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No. 11 Cornell Clamps Down on Women's Lacrosse

Tri-captain Emma Ford, pictured here driving to the net earlier in April against Penn. After this weekend's matchup with No. 11 Cornell, the Skaneateles, N.Y., native has 23 ground balls and 15 forced turnovers while manning the back line for the Crimson this season.
Tri-captain Emma Ford, pictured here driving to the net earlier in April against Penn. After this weekend's matchup with No. 11 Cornell, the Skaneateles, N.Y., native has 23 ground balls and 15 forced turnovers while manning the back line for the Crimson this season. By Kathryn S. Kuhar
By Sam O.M. Christenfeld, Crimson Staff Writer

This weekend, the Harvard women’s lacrosse team qualified for the Ivy League Tournament for the fourth time in as many years.

However, the Crimson did not find its way back into the conference tournament the way it would have liked. After opening its Ancient Eight campaign with three consecutive wins, Harvard picked up only a single victory in its final four league contests.

The Crimson’s most recent Ivy League loss came in Ithaca, N.Y., on Saturday, as the team took on No. 11 Cornell, its second straight nationally-ranked conference opponent. In a battle between Harvard’s top-25 offensive unit and the Big Red’s defense, which is ranked eighth in the nation, Cornell’s back line came out on top. The Crimson (8-7, 4-3 Ivy League) was held to its second-lowest single-game goals total of the season, while the Big Red (11-4, 6-1 Ivy) was able to cruise to a 13-6 win.

Despite the result, Harvard ended the campaign in fourth place in the Ancient Eight. The top-half finish means that the Crimson’s season will continue with a conference tournament semifinal next week.

““We played below our potential,” senior attacker Marisa Romeo said. “Luckily we have the tournament next week to play hard.”

Look for the team to focus on avoiding foul trouble in its upcoming tournament game. Harvard has committed 178 infractions to its opponents’ 136 over its last five games and leads the Ivy League in fouls per game. On Saturday, the Crimson registered 13 more fouls than Cornell, racking up 41 over the course of the matchup.

The Big Red made Harvard pay for those fouls, scoring five times directly from free position chances and netting two more goals off free position passes.

Four of Cornell’s penalty scores came in the first half, helping the Big Red to a five-point advantage by halftime.

Cornell jumped out to its lead quickly. The Big Red drew first blood, finding the back of the net less than two minutes into the game. Although junior midfielder Julia Glynn pulled the Crimson level with her 16th finish of the season a minute later, Cornell notched five unanswered goals, amassing a 6-1 lead by the 20 minute mark in the first period.

Harvard got two points back through a free position conversion from Romeo and a close-range finish from freshman midfielder Katie Muldoon, but the Big Red answered each Crimson score with one of its own to finish the first stanza ahead, 8-3.

The game marked one of just three times this season that Romeo, who is ranked 11th in the country for points per game, has been held to a single point. The senior fired off five shots on goal, but an outstanding performance from Cornell senior goalie Renee Poullott all but shut Romeo down.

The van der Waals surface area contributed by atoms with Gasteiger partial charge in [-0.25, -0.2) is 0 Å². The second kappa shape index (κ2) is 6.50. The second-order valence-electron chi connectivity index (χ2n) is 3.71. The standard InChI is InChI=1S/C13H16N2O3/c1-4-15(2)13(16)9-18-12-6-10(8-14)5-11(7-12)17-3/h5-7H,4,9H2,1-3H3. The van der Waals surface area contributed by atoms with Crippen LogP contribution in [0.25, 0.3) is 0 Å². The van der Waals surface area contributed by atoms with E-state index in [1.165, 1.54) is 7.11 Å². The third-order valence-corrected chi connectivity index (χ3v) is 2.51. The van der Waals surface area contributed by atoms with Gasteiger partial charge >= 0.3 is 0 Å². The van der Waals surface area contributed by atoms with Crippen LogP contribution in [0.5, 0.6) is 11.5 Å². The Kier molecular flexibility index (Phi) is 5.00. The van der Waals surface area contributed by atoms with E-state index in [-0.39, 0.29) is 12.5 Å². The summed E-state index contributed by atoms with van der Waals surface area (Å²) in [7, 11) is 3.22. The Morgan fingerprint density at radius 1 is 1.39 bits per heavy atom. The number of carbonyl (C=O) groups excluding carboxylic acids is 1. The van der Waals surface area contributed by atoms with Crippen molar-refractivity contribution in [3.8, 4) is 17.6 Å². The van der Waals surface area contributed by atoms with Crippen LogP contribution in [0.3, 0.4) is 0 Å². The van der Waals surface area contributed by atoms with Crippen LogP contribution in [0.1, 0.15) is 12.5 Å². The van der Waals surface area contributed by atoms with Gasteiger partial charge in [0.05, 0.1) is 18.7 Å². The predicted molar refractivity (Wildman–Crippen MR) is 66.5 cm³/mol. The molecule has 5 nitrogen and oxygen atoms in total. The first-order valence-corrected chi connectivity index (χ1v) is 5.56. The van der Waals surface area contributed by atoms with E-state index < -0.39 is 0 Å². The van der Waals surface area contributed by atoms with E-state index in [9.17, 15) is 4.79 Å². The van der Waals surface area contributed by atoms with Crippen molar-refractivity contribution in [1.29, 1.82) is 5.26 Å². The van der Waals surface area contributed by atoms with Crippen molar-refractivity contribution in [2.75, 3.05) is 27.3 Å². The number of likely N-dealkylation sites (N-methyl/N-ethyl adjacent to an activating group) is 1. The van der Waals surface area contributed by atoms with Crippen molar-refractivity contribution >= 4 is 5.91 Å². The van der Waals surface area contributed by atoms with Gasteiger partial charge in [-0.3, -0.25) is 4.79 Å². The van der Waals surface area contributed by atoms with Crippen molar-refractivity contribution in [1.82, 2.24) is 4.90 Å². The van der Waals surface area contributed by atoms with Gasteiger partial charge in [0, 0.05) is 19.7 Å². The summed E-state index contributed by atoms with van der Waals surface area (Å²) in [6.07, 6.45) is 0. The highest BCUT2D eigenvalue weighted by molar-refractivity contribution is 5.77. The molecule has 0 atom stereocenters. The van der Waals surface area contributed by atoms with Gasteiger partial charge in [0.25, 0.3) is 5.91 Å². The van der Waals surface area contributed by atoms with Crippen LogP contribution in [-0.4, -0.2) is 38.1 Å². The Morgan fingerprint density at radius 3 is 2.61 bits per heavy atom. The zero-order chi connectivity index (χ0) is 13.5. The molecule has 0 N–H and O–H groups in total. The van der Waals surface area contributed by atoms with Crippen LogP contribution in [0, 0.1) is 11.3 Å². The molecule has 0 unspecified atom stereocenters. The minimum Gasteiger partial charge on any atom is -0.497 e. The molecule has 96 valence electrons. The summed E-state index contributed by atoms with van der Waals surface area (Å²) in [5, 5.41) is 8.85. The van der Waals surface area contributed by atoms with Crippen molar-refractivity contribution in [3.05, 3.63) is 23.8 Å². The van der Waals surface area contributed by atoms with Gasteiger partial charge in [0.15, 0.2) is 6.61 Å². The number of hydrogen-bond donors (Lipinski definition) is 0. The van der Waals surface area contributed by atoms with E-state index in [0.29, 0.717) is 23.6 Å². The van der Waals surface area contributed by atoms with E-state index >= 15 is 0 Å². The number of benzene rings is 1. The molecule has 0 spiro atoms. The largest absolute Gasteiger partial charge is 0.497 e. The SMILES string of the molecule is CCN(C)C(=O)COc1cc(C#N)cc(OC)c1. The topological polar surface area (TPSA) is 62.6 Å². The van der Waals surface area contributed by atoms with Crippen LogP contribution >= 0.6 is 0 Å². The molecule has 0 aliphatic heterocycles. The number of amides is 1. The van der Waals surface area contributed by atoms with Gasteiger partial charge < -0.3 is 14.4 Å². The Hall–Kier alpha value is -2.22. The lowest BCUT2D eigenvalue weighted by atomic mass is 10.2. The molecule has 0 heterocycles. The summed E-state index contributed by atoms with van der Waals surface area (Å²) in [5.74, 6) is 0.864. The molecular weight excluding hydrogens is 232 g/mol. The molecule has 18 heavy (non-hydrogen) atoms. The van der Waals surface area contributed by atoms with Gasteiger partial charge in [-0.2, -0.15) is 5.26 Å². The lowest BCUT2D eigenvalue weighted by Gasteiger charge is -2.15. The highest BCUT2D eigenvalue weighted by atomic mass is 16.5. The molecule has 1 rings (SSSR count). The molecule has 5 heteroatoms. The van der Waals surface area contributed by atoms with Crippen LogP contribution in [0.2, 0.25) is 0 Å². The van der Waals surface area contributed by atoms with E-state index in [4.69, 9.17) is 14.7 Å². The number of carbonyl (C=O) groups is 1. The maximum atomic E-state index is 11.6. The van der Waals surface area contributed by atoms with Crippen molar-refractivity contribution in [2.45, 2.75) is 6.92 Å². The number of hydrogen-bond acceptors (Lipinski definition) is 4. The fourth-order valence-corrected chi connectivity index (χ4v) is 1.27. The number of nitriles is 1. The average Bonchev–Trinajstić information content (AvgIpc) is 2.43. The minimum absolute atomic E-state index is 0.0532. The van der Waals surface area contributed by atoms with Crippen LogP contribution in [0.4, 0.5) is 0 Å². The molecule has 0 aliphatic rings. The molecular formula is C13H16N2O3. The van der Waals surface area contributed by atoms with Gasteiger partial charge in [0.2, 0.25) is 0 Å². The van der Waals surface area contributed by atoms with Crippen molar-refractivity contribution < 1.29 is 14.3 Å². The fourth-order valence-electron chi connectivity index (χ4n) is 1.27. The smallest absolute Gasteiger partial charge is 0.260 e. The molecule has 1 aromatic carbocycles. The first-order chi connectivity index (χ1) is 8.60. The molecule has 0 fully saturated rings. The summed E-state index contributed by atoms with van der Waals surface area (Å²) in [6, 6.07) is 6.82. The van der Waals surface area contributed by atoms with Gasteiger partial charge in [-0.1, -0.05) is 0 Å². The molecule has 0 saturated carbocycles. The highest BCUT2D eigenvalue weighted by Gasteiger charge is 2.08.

Poullott tallied 15 saves throughout the game, four more than Harvard’s dual effort of juniors Meredith Brown and Olivia Gundrum mustered.

The Big Red also topped the Crimson in turnovers, ground balls, and clear percentage in a stifling defensive showing.

Cornell’s offense also shone on the day, led by standout performances from co-captains Catherine Ellis and Kristy Gilbert. Ellis racked up five goals and an assist, while Gilbert accrued four scores and a helper. All of Gilbert’s finishes came from free position opportunities, as did one from Ellis.

Harvard could find no answer to the Big Red’s potent attacking duo. Glynn and Muldoon would each net another goal in the second half, but the team’s top two scorers, Romeo and sophomore midfielder Keeley MacAfee, were each limited to a goal apiece.

Glynn, MacAfee, and Muldoon did all of the Crimson’s scoring in the second half with a finish each, but Harvard could not break through Cornell’s defense until nearly halfway through the closing stanza.

Glynn picked up the Crimson’s first goal after the restart 14 minutes into the second period, when tri-captain attacker Maeve McMahon passed the ball away on a free position chance. Glynn fooled a Big Red defender with a shot fake before picking out the far side of the net to complete her brace.

By that point, though, Cornell had already scored three times, including a pair of free position conversions in three minutes from Gilbert.

With the result already out of reach, the teams would trade goals for the rest of the contest. First, MacAfee outpaced a defender with a roll dodge and netted her 35th finish of the season with five minutes remaining after a Big Red score.

Ellis picked up her fifth and final goal less than a minute after MacAfee, and Muldoon closed out the game with a score with just over 60 seconds left to play. Sophomore midfielder Caroline Garrity had her shot turned away, but Poullott couldn’t hold on to the ball, and Muldoon picked up the rebound and tucked it away from close range to settle the margin at 13-6.

Harvard will get a shot at redemption when it faces Cornell in the Ivy League Tournament semifinal.

“We played a talented team and we can't wait to play them again on Friday,” McMahon said.

—Staff writer Sam Christenfeld can be reached at sam.christenfeld@thecrimson.com

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